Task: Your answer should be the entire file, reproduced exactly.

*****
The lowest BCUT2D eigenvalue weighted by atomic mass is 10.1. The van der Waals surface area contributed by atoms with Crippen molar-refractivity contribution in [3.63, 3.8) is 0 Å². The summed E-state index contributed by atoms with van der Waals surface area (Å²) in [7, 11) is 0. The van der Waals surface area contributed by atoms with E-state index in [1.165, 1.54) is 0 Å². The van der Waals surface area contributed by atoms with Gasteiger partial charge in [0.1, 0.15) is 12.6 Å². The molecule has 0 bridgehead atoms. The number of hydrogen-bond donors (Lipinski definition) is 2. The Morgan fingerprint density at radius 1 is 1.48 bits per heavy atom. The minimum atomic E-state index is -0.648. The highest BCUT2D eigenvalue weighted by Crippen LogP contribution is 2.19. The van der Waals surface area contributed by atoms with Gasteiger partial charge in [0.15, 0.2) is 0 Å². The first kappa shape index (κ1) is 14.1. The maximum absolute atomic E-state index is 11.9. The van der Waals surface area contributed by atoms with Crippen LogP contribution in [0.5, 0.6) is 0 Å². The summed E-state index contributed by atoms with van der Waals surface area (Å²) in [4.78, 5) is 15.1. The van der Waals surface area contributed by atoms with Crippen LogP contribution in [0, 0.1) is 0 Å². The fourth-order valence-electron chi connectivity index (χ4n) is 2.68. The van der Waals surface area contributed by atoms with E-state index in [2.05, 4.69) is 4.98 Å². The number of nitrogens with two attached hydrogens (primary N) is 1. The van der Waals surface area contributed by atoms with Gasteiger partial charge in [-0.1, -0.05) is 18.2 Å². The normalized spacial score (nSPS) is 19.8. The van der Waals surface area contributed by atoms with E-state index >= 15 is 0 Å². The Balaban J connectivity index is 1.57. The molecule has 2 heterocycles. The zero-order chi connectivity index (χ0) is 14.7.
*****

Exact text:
The lowest BCUT2D eigenvalue weighted by atomic mass is 10.1. The van der Waals surface area contributed by atoms with Crippen molar-refractivity contribution in [3.63, 3.8) is 0 Å². The summed E-state index contributed by atoms with van der Waals surface area (Å²) in [7, 11) is 0. The van der Waals surface area contributed by atoms with E-state index in [1.165, 1.54) is 0 Å². The van der Waals surface area contributed by atoms with Gasteiger partial charge in [0.1, 0.15) is 12.6 Å². The molecule has 0 bridgehead atoms. The number of hydrogen-bond donors (Lipinski definition) is 2. The Morgan fingerprint density at radius 1 is 1.48 bits per heavy atom. The minimum atomic E-state index is -0.648. The highest BCUT2D eigenvalue weighted by Crippen LogP contribution is 2.19. The van der Waals surface area contributed by atoms with Gasteiger partial charge in [0.15, 0.2) is 0 Å². The first kappa shape index (κ1) is 14.1. The maximum absolute atomic E-state index is 11.9. The van der Waals surface area contributed by atoms with Crippen LogP contribution in [0.5, 0.6) is 0 Å². The summed E-state index contributed by atoms with van der Waals surface area (Å²) in [4.78, 5) is 15.1. The van der Waals surface area contributed by atoms with Crippen LogP contribution in [0, 0.1) is 0 Å². The fourth-order valence-electron chi connectivity index (χ4n) is 2.68. The van der Waals surface area contributed by atoms with E-state index in [2.05, 4.69) is 4.98 Å². The number of nitrogens with two attached hydrogens (primary N) is 1. The van der Waals surface area contributed by atoms with Gasteiger partial charge in [-0.1, -0.05) is 18.2 Å². The normalized spacial score (nSPS) is 19.8. The van der Waals surface area contributed by atoms with E-state index >= 15 is 0 Å². The Balaban J connectivity index is 1.57. The molecule has 2 heterocycles. The zero-order chi connectivity index (χ0) is 14.7.